Figure 4: AnniversaryTextBox (Firefox 1.0).

Not much else to say here--it pretty much just works, without the Year.

Shared Features

All of these selection controls include pop-up calendars to provide an intuitive, easy-to-use user interface. However, some applications, such as data entry, are most efficient when the user doesn’t need to take his hands off of the keyboard. Another nice feature of each of these controls is that they provide keyboard filters and auto-text formatting. For instance, if you type an invalid character into the TextBox by accident, it will not even register. And if you decide to shortcut the year to just two digits, it will automatically convert it to the appropriate four-digit year (you can control how this is done). All of this means that data entry operators can use these controls quickly and efficiently. From the User's Guide:

When the user exits the TextBox, the date automatically reformats to match the xDateTimeFormatInfo [property] rules for lead zeros on months and days, and assign the century when a 2-digit year is entered. For example, if the xDateTimeFormatInfo.ShortDatePattern is MM/dd/yyyy an the user types in ‘1/4/02’, it will reformat to ‘01/04/2002’. You can establish a rule where the month is reformatted into its abbreviated month name instead of digits.

Other useful features:

  • Omit the month and year, and today’s values will be used.
  • Omit date separator characters, and separators will be added automatically. For example ‘905’ will be converted to ‘09/05/2005’.
  • Single Key Commands such as ‘T’ for Today, which can be assigned programmatically.
  • Built-in support for minimum and maximum dates.


One last date-related control is the QuickDateMenu, which can be used in conjunction with any of the above DatePicker controls. You can populate the menu, which functions like a DropDownList, with several common dates or date ranges. When the user selects one of these options, the corresponding DatePicker control (or controls) will be populated with the appropriate values. For example, a common scenario for report pages is to include controls for Start and End dates, as well as a dropdown with common selections such as ‘Last Week’ or ‘Year to Date’. The QuickDateMenu makes this scenario easy to accomplish.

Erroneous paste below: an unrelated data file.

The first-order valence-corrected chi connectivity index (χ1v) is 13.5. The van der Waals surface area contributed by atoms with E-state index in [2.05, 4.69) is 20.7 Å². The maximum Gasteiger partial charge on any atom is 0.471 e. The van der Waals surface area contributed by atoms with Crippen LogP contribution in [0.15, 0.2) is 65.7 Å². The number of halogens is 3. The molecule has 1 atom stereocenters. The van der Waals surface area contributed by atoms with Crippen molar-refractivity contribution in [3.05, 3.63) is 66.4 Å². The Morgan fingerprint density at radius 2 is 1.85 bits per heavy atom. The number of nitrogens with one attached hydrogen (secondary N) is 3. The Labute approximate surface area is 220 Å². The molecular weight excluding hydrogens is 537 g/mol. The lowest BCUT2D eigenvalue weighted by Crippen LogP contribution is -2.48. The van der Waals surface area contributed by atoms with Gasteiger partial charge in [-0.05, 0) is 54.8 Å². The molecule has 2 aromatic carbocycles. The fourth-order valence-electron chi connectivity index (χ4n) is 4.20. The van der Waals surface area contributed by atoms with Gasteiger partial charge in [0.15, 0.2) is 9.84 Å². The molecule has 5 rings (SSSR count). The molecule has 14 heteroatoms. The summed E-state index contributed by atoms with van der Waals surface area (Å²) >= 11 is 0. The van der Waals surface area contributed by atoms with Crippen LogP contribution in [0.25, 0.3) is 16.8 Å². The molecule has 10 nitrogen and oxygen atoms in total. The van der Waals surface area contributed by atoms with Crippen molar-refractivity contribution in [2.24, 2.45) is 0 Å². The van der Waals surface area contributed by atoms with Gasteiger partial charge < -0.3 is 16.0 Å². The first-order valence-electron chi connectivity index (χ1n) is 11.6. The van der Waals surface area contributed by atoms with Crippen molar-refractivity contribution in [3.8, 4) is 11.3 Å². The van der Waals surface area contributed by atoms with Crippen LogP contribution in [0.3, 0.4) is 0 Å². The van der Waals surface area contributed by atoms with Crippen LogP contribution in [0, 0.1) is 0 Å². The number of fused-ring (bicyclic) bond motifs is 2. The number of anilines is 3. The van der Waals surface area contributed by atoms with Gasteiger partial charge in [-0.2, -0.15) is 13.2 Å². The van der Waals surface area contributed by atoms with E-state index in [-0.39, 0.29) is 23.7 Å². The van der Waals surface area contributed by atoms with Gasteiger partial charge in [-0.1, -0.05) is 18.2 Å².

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User Comments

Title: Peter Berg   
Name: Steven Smith
Date: 2005-10-14 3:47:58 PM
I won't delete your comment since I think it's good to have folks on both sides of the issues, but how can you possibly say these controls are not well documented? Did you not see the massively long document that came with the product which covered nearly every possible detail about the controls? I thought Peter Blum's docs were stellar - far better than many other control vendors - so you may have other legitimate gripes, but I don't think documentation can really be one of them.
Title: Over-rated   
Name: Peter Berg
Date: 2005-10-14 3:27:50 PM
I think these controls are overrated for the price. Additionally, it doesn't have any documentation. Perhaps Peter can spend some of his valuable time on documenting his crappy controls.

P.S. Plz don't come up with %$#@*% like this again.
Title: Peter Blum controls   
Name: Brendon Muck
Date: 2005-04-29 3:40:54 PM
We've been using Peter's Date Package for the past 2 years or so, and they are top notch. I've only had 1 problem, which Peter himself was quick to help me out with.

These controls are a bargain, even at twice their actual price!
Title: Must have   
Name: Rick Gifford
Date: 2005-04-11 11:26:20 AM
We have been using these controls for a year now in a production application and have been extremely happy with the tools, the documentation and the quality of the support.
Title: Peter Blum Date Contols   
Name: Richard Cotter
Date: 2005-04-10 6:20:24 PM
I struggled with Microsoft validation controls for validating date and time. From the very start after trialing and then buying Peter's Date Controls, I solved all my date and time problems. I like to use and recognize good quality design and development.
Title: Indispensable   
Name: Peter Montgomery
Date: 2005-04-10 9:53:08 AM
I can't rate these controls highly enough.